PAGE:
Zeus disguised himself as the husband of Hercules’s mother, had his pleasure with her and left. He probably would have preferred that no one find out he was the father. Hercules really had no specific purpose from his father-god; although his mother thought she was making love to her husband, he was an illegitimate child of a rape victim. Other than the villages and provinces he saved from supernatural monsters, the world wouldn’t have changed much without him. In contrast, there are hundreds of prophecies in the Old Testament that are contributed to a Messiah, or Christ, who will one day come and bring reconciliation and salvation for mankind. The New Testament authors make a pretty clear case that Jesus fulfills those prophecies and that the Messiah was meant to be the Son of God. It is clear that Yahweh had Jesus in mind from the beginning, and there is evidence of God as the Trinity in many books of the Old Testament. When Yahweh created natural beings with free will, he knew their potential to rebel, and he was already prepared to one day come in the form of a human to take the sacrifice of death that mankind’s rebellion required. When the time came, Yahweh announced in advance to Mary, the mother of Jesus, what he planned to do (Luke 1), and he revealed to her betrothed (her fiancée) that Mary was, in fact, still a virgin (Matthew 1). This means that there was not any form of intercourse between Yahweh and Mary. Yahweh, being the creator, had mastery over the natural world and was more than able to create a conceived egg inside Mary’s womb to make her pregnant. Yahweh was a gentleman with his plan in every way, and Jesus remained untainted from Mary’s sin-nature.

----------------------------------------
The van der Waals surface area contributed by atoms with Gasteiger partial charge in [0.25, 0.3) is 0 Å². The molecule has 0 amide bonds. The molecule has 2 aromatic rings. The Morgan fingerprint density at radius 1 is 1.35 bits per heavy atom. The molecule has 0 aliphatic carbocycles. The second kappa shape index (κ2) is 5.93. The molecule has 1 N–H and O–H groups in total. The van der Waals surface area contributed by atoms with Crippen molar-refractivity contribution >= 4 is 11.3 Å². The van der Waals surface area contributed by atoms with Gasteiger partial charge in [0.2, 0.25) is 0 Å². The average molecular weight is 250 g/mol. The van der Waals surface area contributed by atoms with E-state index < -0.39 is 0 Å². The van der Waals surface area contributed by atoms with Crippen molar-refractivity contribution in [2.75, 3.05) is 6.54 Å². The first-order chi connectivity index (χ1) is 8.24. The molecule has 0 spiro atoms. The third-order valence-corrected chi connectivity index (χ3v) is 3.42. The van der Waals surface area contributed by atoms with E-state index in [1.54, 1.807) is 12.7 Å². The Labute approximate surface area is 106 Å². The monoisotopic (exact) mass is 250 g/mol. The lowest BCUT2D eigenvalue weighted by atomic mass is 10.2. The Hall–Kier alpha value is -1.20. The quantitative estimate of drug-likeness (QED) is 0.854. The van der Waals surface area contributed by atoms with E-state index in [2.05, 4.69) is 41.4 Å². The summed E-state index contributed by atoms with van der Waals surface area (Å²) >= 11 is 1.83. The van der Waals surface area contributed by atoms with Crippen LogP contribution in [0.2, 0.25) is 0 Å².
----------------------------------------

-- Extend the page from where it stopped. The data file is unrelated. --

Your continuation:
Because he was the child of a god, Hercules possessed superhuman strength and he was an unconquerable foe to his enemies. According to legend, he had a good heart with good intentions. He often used his power for good as he fought off and defeated evil monsters plaguing many provinces of Greece. However, he had almost no self-control, and he often killed innocent people in his fits of rage, or just by plain accident. He possessed all of the common characteristics of a god-child already mentioned, but he didn’t seem to have any more of a relationship with his father than any other mortal on earth had with Zeus. He stumbled through life from one battle to the next, seeking atonement for his incredible blunders. Jesus had no obvious superhuman strength, but like his Father, he did have power over the natural world, and was able to manipulate nature to perform miracles. Because he was directly descended from Yahweh he was able to remain morally perfect in a mortal body. He demonstrated in his life the love, good character and self-control his Father desires for all man. He waited patiently for the right time for his ministry to start, and it wasn’t until he received baptism at the age of thirty that the Holy Spirit descended upon him and gave him authority to cast out demons, heal sickness, raise the dead, and know men’s thoughts. He was in constant prayer and communication with Yahweh, his Father, and he often declared, “I only do what I see the Father doing.” Chapters 14-16 in the Gospel of John reveal the incredible intimacy between Jesus and his Father, God. He died at the age of 33, but he spent the last three years of his life moving throughout Judea and Galilee displaying his power, releasing it to his followers, and proclaiming that the Kingdom of God was finally among them. He sought after those who would repent and join him to seek after more who would repent and escape the wrath and judgment that Yahweh is bringing upon the wickedness of the world. His goal was to be crucified and become a righteously pure sacrifice for the sins of the world. Jesus, who was without sin, took atonement for a wicked world upon himself. Three days later, he rose from his grave and defeated death, part of the curse placed on man for Adam’s first disobedience to God and submitting himself under Satan’s authority.